Population Matters



Some key population data is displayed in the graphs below.

World population projections

Probabilistic projections for total world population. Source: UN World Population Prospects 2015
Source: United Nations, Department of Economic and Social Affairs, Population Division (2015).
World Population Prospects: The 2015 Revision.

The United Nations issues projections for future population every two years. Because many factors affect population numbers, they produce a range of estimates, with the central red line representing the median figure. In 2015, it calculated the following high, low and median figures (in bold) for the middle and end of the century:

2015 global population projections

So far, each time the UN has revised its figures, the estimates are for higher numbers than the previous projections.

UK population projections

Source: Office for National Statistics
Estimated and projected population of the UK, mid-1981 to mid-2039. Source: ONS

The Office for National Statistics produces projections for UK population. Again, a large number of variables affect the figures so a range of calculations are provided. The most recent figures (March 2017) are that the UK has a population of 65.1 million, which is expected to reach 70 million by 2026 and more than 77 million by 2050.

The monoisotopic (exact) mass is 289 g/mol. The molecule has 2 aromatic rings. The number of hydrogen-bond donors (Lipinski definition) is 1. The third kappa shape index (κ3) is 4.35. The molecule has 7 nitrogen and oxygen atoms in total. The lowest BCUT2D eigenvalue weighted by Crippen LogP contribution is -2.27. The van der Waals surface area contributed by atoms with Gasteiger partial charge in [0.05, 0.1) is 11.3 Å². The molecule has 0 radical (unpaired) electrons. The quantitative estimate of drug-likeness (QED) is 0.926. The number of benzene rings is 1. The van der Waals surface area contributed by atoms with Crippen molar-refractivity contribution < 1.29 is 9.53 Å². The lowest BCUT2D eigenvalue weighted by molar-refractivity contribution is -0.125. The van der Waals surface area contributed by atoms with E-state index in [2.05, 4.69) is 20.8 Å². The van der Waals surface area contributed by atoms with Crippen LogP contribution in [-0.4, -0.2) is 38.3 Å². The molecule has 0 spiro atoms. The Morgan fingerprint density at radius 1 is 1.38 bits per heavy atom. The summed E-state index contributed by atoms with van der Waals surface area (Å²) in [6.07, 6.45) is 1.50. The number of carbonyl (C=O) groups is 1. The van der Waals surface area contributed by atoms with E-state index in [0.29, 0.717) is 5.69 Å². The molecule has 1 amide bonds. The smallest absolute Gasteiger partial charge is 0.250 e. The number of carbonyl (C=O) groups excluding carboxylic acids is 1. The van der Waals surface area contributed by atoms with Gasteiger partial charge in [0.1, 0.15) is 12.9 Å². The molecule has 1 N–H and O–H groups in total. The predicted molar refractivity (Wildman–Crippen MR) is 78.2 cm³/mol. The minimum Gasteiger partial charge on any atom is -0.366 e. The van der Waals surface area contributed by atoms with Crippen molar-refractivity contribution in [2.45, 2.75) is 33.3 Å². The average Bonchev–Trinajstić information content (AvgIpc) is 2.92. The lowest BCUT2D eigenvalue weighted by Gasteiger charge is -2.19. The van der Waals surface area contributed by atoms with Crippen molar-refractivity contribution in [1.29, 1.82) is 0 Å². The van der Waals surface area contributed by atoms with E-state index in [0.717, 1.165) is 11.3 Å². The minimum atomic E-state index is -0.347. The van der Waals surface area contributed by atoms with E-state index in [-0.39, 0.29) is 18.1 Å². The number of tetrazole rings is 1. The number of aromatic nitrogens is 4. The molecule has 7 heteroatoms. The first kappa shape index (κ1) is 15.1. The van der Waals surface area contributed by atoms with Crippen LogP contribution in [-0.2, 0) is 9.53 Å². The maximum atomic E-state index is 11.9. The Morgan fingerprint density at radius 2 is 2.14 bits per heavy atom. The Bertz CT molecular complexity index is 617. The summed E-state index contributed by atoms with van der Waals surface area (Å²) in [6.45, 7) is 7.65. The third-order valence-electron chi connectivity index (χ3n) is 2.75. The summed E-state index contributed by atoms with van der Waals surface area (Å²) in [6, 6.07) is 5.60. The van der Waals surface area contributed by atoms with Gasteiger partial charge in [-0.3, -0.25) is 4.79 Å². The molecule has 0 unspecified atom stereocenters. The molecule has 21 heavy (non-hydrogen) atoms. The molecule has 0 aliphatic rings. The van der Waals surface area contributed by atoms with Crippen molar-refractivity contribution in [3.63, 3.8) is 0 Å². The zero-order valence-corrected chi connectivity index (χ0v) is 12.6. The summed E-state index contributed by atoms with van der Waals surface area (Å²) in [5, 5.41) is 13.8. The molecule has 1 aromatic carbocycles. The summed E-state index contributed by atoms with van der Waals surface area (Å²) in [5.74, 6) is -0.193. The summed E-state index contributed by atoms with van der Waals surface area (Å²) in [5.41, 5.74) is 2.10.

[Notes to graph: HP = High fertility, high life expectancy, high migration; YP = High fertility, low life expectancy, high migration; HM = High migration; HF = High fertility; HL = High life expectancy; P = Principal projection; LL = Low life expectancy; LF = Low fertility; LM = Low migration; OP = Low fertility, high life expectancy, low migration; LP = Low fertility, low life expectancy, low migration]

Family size trend in England and Wales

Source: Office for National Statistics
Estimated family size distribution in England and Wales. Source: ONS
The traditional two-child family remains the most common family type in England and Wales, with 37 per cent of women born in 1967 having two children. Childlessness is the second most common family size for the 1967 cohort. This is a recent development first encountered among the 1964 cohort, whereas for those born between the late 1930s and early 1960s, three children was the second most common family size. A woman born in 1940 was more likely to have one, three, or ‘four or more’ children than not to have any. Only one in ten women born in 1967 had four or more children, compared with nearly one in five in the 1940 cohort.

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